And the only reason they are in the market to buy is because of naked CDS positions they laid on many months -– and in some cases years -– ago.
So the argument here is that while hedge funds may have raised the cost of borrowing for Greece in 2008-09, their current actions are making borrowing easier and less costly. 
Leaving aside the question of whether naked CDS trading has been good or bad for Greece, it is worth asking whether there exist mechanisms through which such contracts can ever have destabilizing effects. I believe that they can, for reasons that Salmon and Jones would do well to consider. 
Any entity (private or public) that faces a maturity mismatch between its expected revenues and debt obligations anticipates having to to roll over its debt periodically. Such an entity could be solvent (in the sense that the present value of its revenue stream exceeds that of its liabilities) and yet face a run on its liquid assets if investors are sufficiently pessimistic about its ability to refinance its debt. More importantly, it may face a present value reversal if the rate of interest that it must pay to borrow rises too much. In this case expectations of default can become self-fulfilling. 
This is the central insight in Diamond and Dybvig's classic paper on bank runs, and is a key rationale for deposit insurance. William Dudley highlighted the importance of such effects in a speech last November:
If a firm engages in maturity transformation so that its assets mature more slowly than its liabilities, it does not have the option of simply allowing its assets to mature when funding dries up. If the liabilities cannot be rolled over, liquidity buffers will soon be weakened. Maturity transformation means that if funding is not forthcoming, the firm will have to sell assets. Although this is easy if the assets are high-quality and liquid, it is hard if the assets are lower quality. In that case, the forced asset sales are likely to lead to losses, which deplete capital and raise concerns about insolvency.
Dudley is speaking here of financial firms, but his arguments hold also for governments that do not have the capacity to issue fiat money. This is the case for state and local governments in the US, as well as individual countries in the eurozone. The main "assets" held by such entities are claims on future tax revenues, which are obviously not marketable. In this case, expectations of default can become self-fulfilling even when solvency would not be a concern if expectations were less pessimistic.
What does this have to do with naked credit default swaps? As John Geanakoplos notes in his paper on The Leverage Cycle, such contracts allow pessimists to leverage (much more so than they could if they were to short bonds instead). The resulting increase in the cost of borrowing, which will rise in tandem with higher CDS spreads, can make the difference between solvency and insolvency. And recognition of this process can tempt those who are not otherwise pessimistic to bet on default, as long as they are confident that enough of their peers will also do so. This clearly creates an incentive for coordinated manipulation.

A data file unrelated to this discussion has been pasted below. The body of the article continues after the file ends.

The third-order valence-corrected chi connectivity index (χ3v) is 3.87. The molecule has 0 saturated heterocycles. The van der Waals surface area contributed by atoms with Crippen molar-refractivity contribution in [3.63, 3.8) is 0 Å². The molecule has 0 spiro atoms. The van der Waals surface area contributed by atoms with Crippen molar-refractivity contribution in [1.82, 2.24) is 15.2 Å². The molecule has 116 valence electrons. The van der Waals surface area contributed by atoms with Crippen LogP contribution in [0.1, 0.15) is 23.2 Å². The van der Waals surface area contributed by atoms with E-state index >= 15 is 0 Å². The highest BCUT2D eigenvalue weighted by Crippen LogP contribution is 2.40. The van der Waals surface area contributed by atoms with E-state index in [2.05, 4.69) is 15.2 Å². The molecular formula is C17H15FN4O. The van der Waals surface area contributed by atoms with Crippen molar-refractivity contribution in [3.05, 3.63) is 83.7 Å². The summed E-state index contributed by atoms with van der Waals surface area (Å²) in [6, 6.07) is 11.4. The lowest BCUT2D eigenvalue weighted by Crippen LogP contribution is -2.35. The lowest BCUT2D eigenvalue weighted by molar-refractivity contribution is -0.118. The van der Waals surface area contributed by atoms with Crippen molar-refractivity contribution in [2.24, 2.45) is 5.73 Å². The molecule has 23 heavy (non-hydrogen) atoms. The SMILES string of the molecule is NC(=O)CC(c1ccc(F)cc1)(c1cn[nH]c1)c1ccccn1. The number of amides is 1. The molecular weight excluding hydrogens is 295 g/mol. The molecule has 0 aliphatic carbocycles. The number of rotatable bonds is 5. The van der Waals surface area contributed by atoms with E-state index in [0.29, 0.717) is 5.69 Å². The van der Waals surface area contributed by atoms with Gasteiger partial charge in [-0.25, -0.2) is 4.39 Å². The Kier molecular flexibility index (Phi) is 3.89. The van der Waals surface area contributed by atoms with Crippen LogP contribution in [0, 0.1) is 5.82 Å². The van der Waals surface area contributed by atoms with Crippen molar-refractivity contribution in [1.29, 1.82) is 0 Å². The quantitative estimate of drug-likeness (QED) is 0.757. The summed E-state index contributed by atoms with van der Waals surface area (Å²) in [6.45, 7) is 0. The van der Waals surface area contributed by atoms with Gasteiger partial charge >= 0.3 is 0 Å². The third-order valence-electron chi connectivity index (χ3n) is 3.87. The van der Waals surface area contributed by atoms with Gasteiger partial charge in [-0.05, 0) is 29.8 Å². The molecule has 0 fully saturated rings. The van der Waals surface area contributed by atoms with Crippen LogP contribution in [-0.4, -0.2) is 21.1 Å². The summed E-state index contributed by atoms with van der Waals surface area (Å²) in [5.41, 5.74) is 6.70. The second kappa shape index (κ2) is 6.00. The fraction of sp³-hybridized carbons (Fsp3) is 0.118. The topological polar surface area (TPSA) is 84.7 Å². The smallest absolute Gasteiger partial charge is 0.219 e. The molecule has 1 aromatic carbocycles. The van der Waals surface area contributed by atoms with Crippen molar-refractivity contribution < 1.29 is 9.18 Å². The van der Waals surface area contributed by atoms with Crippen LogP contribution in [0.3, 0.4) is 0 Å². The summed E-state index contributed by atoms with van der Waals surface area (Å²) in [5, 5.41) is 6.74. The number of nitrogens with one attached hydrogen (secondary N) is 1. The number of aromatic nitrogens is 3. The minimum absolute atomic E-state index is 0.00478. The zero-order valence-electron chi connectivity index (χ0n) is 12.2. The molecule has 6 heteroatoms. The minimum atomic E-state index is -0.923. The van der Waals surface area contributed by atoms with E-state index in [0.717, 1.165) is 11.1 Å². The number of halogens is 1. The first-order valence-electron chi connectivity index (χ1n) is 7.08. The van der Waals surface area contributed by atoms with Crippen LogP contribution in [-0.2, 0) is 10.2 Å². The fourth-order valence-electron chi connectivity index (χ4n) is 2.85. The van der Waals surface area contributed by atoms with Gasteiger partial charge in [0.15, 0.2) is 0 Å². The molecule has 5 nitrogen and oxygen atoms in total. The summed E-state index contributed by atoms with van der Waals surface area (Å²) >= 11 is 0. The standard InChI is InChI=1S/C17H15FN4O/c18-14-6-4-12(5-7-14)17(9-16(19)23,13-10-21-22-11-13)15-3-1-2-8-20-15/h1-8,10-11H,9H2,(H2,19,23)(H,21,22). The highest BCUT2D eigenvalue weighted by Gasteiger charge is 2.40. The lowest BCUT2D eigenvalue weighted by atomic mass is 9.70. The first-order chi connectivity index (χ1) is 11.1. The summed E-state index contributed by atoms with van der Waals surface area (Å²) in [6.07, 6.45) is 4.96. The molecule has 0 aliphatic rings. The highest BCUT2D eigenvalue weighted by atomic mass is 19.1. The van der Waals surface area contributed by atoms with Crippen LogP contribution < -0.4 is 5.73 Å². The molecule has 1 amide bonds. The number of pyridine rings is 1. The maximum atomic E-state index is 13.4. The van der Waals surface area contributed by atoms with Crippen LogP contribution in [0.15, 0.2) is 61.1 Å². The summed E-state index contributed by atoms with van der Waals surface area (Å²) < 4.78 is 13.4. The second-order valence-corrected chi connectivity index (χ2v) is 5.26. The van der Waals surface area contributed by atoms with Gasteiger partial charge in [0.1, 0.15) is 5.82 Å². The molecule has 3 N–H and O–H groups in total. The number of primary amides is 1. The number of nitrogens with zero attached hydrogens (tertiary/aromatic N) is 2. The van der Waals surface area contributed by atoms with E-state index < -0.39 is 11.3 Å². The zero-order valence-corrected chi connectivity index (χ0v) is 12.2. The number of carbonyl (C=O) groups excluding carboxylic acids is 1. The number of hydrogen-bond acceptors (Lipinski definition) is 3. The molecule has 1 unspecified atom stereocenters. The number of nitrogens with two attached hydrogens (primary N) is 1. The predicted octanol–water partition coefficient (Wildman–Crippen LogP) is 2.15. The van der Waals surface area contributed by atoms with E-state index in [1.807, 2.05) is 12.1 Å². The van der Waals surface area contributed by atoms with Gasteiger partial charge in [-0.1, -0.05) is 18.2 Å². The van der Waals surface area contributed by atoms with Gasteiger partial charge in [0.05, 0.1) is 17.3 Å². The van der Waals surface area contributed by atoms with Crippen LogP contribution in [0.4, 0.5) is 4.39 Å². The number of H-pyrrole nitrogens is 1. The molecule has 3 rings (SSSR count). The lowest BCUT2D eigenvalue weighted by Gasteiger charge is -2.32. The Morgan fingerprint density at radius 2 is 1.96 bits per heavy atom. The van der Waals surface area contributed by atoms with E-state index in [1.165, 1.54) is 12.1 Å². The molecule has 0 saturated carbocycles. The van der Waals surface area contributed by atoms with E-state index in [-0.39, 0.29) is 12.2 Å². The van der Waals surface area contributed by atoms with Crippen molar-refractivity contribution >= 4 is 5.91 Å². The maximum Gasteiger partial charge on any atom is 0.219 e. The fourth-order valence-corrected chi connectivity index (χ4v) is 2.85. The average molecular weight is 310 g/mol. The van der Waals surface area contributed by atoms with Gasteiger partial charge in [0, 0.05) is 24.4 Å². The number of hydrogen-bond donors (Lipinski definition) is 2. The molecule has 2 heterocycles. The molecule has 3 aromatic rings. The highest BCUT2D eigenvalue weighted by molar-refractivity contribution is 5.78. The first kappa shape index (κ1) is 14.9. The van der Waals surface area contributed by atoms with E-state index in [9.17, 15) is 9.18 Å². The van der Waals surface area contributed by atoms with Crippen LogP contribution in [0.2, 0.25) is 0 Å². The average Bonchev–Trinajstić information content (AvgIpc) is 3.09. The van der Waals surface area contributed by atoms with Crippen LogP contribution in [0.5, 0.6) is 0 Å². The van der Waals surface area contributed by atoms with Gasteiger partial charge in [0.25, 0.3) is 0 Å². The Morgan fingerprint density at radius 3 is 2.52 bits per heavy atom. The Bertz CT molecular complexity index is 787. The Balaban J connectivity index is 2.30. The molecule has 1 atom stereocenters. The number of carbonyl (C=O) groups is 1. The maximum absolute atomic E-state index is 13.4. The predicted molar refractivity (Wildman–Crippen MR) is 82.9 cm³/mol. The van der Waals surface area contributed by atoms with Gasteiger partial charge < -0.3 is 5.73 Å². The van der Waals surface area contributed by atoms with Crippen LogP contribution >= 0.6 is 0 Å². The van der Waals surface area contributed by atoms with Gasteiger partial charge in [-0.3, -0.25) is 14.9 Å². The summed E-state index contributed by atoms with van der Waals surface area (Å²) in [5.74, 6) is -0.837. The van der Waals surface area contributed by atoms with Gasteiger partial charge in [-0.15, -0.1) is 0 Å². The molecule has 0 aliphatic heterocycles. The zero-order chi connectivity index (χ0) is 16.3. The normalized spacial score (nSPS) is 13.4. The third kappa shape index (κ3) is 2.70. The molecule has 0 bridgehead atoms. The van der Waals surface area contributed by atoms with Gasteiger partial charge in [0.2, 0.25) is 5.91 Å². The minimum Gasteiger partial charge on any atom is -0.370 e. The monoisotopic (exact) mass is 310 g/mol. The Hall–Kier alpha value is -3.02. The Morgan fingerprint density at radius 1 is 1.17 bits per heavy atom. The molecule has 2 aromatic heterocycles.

Whether or not these considerations are relevant in accounting for the troubles faced by Greece is an empirical question. But it does seem to be within the realm of possibility. At least the Chairman of the Federal Reserve appears to think so
Addressing concerns that financial firms have been engaging in trades to bet on a Greek default, Bernanke said that "using these instruments in a way that intentionally destabilizes a company or a country is counterproductive, and I'm sure the SEC will be looking into that."
Felix Salmon hopes that Bernanke "was just being polite to his Congressional overlords, rather than buying in to this theory." I hope, instead, that he is taking the theory seriously.


Update (3/7). Felix Salmon has another post dismantling a New York Times report on the issue. The Times is an easy target, and it is true that their reporting has been riddled with errors and inconsistencies, including a bizarre failure to distinguish between the systemic effects of selling credit default swaps without adequate capital reserves (as AIG did), and those of large scale naked CDS purchases (as hedge funds are alleged to have made).

But what I would like to see from Salmon is a clearer distinction between the use of CDS contracts for hedging (which even Münchau would probably agree has beneficial effects on the ease and cost of borrowing) and their use for speculation (which need not). The Sam Jones post does this, and makes clear that if current hedge fund activity is holding down CDS spreads, then prior activity must have had the opposite effect. One may then ask whether Greece (and its fellow PIGS) would be in such a precarious position without this prior activity: this is an empirical question that has yet to be convincingly answered.


Update (3/8). The comment thread following Mark Thoma's post on this is excellent. Leigh Caldwell questions the feasibility of banning naked credit default swaps and links to this post. Robert Waldmann argues that it is trivially easy to do so, and links to his September 2008 post making the case. Paine wonders whether the bank run model is adequate (and seems to be the only one taking the multiple equilibrium problem seriously). Bruce Wilder is concerned that insuring bonds against default destroys incentives for supervision and control. Gump explains the structure and incentive effects of CDS contracts with greater clarity than I've seen anywhere else. And mrrunangun makes an interesting proposal. There's plenty of criticism of my post, but I very much enjoyed reading the entire thread.